This theory has 3 major mechanisms; symptom a person is experiencing, aspects that generate or influence the symptom experience, and the outcome of the symptom experience. The overall structure of the theory has three interrelated categories of factors (physiological, psychological, and situational) that influence predisposition to and manifestation of a given symptom or multiple symptoms and the nature of symptom experience. The symptom experience, in turn, affects the individual performance, which encompasses cognitive, physiological, and social functioning.

The performance outcomes can feed back to influence the symptom experience itself as well as to modify the influencing factors (Liehr & Smith, 2003). According to Huth and Broome (2007) the assumptions of this theory; that persons in varied situations can experience common symptoms and that symptom are the individual phenomena occurring in family and community context. The concepts include symptoms, the influencing factors, and performance as an outcome. In practice; unpleasant symptoms are operationalized by symptom assessment, symptom management, and symptom relief interventions.

In research; symptoms can be described using a symptom scale which measures duration, quality, intensity of the symptom, and the symptom experience. There have been a number of studies using this theory as a conceptual framework that has been conducted. One of the studies looked at the outcomes of pain, medication use, fluid intake, and emesis 24 hr after tonsillectomy. A different study that used associations from the theory of distasteful symptoms was a “correlational” study with methodical case which investigated fatigue and related physiological, psychological, and situational factors in 119 Taiwanese patients (Liu 2006). Theory Analysis

This is a theory that was developed inductively from the specific to the general and from concrete to theoretical. Gift (2009) explained that the TOUS aids nurses to distinguish the need to evaluating numerous indications as well as distinctiveness of the symptom(s), the primary ailment or other origin, as well as the strength, anguish, length, value, and frequency, experienced by the patient caused by these symptom(s). It is clinically appropriate to various patient conditions, as it ought to encourage nurses to reflect on aspects that may persuade several symptoms and the basis of how symptoms cooperate with each other (Lenz et al. 1997). As mentioned, this premise has been used to create an assessment scale. Relating to the problem statement of women and heart disease this model is applicable. The female cardiac patient presenting with the symptoms of chest pain, typical or atypical and the timing, intensity, how much distress is related to the physiologic, psychological, and situational factors of the model. The symptoms that one is experiencing, the factors that are influential in producing or affecting the symptom experience and the consequences of the symptoms experience are all vital pieces in the outcome.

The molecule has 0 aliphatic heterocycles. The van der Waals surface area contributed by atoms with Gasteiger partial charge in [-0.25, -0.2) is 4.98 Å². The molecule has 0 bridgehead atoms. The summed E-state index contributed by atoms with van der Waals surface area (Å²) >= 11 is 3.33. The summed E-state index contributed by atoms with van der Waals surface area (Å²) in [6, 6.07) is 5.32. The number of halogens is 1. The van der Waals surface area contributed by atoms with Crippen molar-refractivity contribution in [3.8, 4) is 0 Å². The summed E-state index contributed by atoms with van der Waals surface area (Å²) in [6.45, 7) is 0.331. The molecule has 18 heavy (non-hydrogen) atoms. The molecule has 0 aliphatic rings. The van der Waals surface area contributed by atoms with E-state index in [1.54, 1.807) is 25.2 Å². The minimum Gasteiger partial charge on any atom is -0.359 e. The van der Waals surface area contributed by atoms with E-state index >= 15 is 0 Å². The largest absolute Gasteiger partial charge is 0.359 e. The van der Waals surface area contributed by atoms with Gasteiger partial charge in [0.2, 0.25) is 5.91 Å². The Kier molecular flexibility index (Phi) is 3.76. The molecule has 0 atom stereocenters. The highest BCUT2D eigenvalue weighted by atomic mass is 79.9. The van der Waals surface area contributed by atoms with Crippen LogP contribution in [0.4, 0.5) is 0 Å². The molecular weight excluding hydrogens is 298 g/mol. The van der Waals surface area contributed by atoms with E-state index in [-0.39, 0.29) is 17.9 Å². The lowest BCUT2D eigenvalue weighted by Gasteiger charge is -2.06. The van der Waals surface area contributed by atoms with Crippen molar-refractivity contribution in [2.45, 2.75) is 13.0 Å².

Applying this theory gives the nurse or nurse educator the framework to assess the commonalities of the symptoms among different groups and in different situations. This application and understanding is what’s vital in understanding the differences in heart disease symptoms between men and women. Also, looks at groups and the socioeconomic factors among women and heart disease. This theory started with symptoms as the focal point and is central to the concept. TOUS has focused on subjectively perceived symptoms rather than objectively observable signs.

Symptoms are defined as the “perceived indicators of change in normal functioning as experienced by patients” (Rhodes & Watson 1987, p. 242). Theory Evaluation The theory of unpleasant symptoms does provide a link between nursing practice and interventions and has demonstrated to contribute favorably to outcomes. This is a mid-range nursing theory and can be used in the clinical setting. Nursing working with multiple disciplines and varying specialties in physician practice can utilize this model to assess and communicate to all.

This theory supports nursing and the nursing process while allowing symptoms to be the central focus to communicate with physicians as well. This model allows the use for almost all disease states or if working with a diagnosis able to apply and review retrospectively as well. This theory definitely contributes to the discipline of nursing and adds to our knowledge base. The theory has generated testable hypotheses, guides practice and knowledge, it is complete in terms of subject matter and perspective. The biases or values underlying the theory seem to be explicit and is parsimonious. References